Signs of anxiety in dogs can include obsessive paw licking, destructive chewing, and whimpering. In this post, our Goleta vets explain how you can recognize anxiety in dogs and how you can help your pup feel better.
Anxiety in Dogs
Are you thinking your dog might have anxiety? Our Goleta vets often see dogs suffering from anxiety for a wide variety of reasons.
Anxiety in dogs is no laughing matter. In many cases, the symptoms of these conditions lead to destructive behaviors that many pet parents are unable to cope with. If you think that your pup is feeling anxious, bring them to the vet so your veterinarian can identify the underlying cause of your pup's symptoms. Your vet will be able to diagnose the cause and offer solutions or treatments to help your dog feel more happy and relaxed.
The Types of Dog Anxiety
There are 3 main types of anxiety that our Goleta vets see in dogs:
Anxiety rooted in generalized fear can be triggered by almost anything such as loud noises, strangers, the introduction of new (unknown) animals, new visual stimuli such as hats, staying in a new unfamiliar environment, or certain situations such as a trip to the vet’s office, car journeys, or having to walk on slippery floors. Some dogs experience fear-related anxiety for just a short period of time and then adjust and relax. However, other dogs will keep feeling anxious anytime they encounter the triggering stimuli.
It is estimated that about 14 percent of dogs suffer from separation anxiety. These pups are unable to relax and settle down when they are by themselves or separated from their owners. Symptoms of separation anxiety typically include undesirable behaviors such as urinating and defecating in the house, destroying furnishings, clawing at doors, destroying shoes or other items belonging to their primary caregiver, and barking.
Cognitive dysfunction syndrome (CDS) in elderly dogs can cause age-related anxiety. If your pup is suffering from cognitive dysfunction syndrome, their basic brain functions such as memory, learning, perception, and awareness will sharply decline, (much like symptoms of early Alzheimer’s disease in humans). Understandably, this decline in brainpower often results in confusion and anxiety in senior dogs.
Symptoms of Anxiety in Dogs
Do your dog's nerves seem to be on edge? Here are a few other signs of anxiety to watch for:
- Pacing aimlessly & restlessness
- Obsessive paw licking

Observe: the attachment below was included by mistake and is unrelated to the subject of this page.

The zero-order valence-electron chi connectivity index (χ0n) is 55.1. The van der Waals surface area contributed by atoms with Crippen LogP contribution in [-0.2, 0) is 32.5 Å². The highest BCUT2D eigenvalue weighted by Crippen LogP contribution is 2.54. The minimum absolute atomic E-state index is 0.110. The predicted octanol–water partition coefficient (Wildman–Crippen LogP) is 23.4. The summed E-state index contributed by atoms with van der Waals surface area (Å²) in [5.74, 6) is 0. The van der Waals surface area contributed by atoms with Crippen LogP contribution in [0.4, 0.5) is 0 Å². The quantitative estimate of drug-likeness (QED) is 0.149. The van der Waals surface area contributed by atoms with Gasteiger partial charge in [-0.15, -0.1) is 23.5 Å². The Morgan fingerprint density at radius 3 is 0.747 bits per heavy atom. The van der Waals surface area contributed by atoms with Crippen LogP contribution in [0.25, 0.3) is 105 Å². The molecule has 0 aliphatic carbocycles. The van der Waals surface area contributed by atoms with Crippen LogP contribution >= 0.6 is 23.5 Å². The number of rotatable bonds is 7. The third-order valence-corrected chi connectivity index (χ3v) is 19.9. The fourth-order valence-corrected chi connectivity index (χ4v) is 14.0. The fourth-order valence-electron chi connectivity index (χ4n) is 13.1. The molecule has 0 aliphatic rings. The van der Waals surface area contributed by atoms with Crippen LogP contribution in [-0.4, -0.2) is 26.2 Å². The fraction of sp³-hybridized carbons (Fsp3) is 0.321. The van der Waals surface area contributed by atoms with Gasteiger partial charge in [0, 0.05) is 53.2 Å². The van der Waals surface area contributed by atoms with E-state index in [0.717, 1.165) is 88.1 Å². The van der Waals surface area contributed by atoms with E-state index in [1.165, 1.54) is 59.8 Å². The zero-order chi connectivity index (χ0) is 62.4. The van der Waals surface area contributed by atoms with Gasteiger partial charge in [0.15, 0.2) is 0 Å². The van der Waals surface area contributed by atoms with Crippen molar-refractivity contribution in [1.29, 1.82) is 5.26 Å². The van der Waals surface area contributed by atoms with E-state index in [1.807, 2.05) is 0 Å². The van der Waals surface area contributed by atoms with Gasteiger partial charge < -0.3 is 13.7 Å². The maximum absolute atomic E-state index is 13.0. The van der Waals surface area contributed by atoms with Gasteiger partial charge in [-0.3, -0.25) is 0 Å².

- Destructive behaviors such as chewing
- Panting for no reason
- Whimpering, trembling, or whining
- Spontaneous bowel movement or urination
While anxiety in dogs can be difficult for both the pet and their owners, there are other health concerns that could be causing your dog's symptoms. If your dog is exhibiting any of the behaviors or symptoms above, contact your vet to book an examination for your four-legged companion.
How To Help Your Dog's Anxiety
There are many ways you can help your dog manage their anxiety, and we have listed some of them below:
Bring Your Dog to The Vet
- Some symptoms of anxiety can actually have physical causes that need urgent attention. The first thing you should do if your dog seems anxious is to schedule a visit with your vet. While some dogs may recover from anxiety with just a little extra love and attention from their humans, your veterinarian can provide medications such as anti-anxiety aids to help calm their nerves if things don’t show signs of improvement.
Keep Your Dog's Mind & Body Active
- Boredom can often make dogs anxious. Make sure your pup gets enough exercise before you leave for the day, and supply your pup with enough toys to keep them busy in order to help quell your dog's anxiety. Look for toys that are interactive or can be stuffed with treats to keep your pup's body and mind active while you're out of the house.
Implement New Training Methods
- Counterconditioning is a training method you can try by replacing the anxious or aggressive behavior with a more desirable behavior, like sitting or focusing on the owner. Another training method is desensitization. For this, you can try slowly introducing your dog to the source of their anxiety in small doses at a decreased intensity. However, before attempting any of these training strategies, we recommend talking to your vet. Your veterinarian can let you know which method they think may be best for your dog and how you can implement it properly and effectively.
Show Your Dog Love & Be Patient With Them
- Of course, our pets need lots of love and patience in order to feel safe and contented - even more so when they are prone to feeling anxious. By giving your dog some extra time and attention you may be able to alleviate these issues and restore your pup's sense of fun and happiness.
Note: The advice provided in this post is intended for informational purposes and does not constitute medical advice regarding pets. For an accurate diagnosis of your pet's condition, please make an appointment with your vet.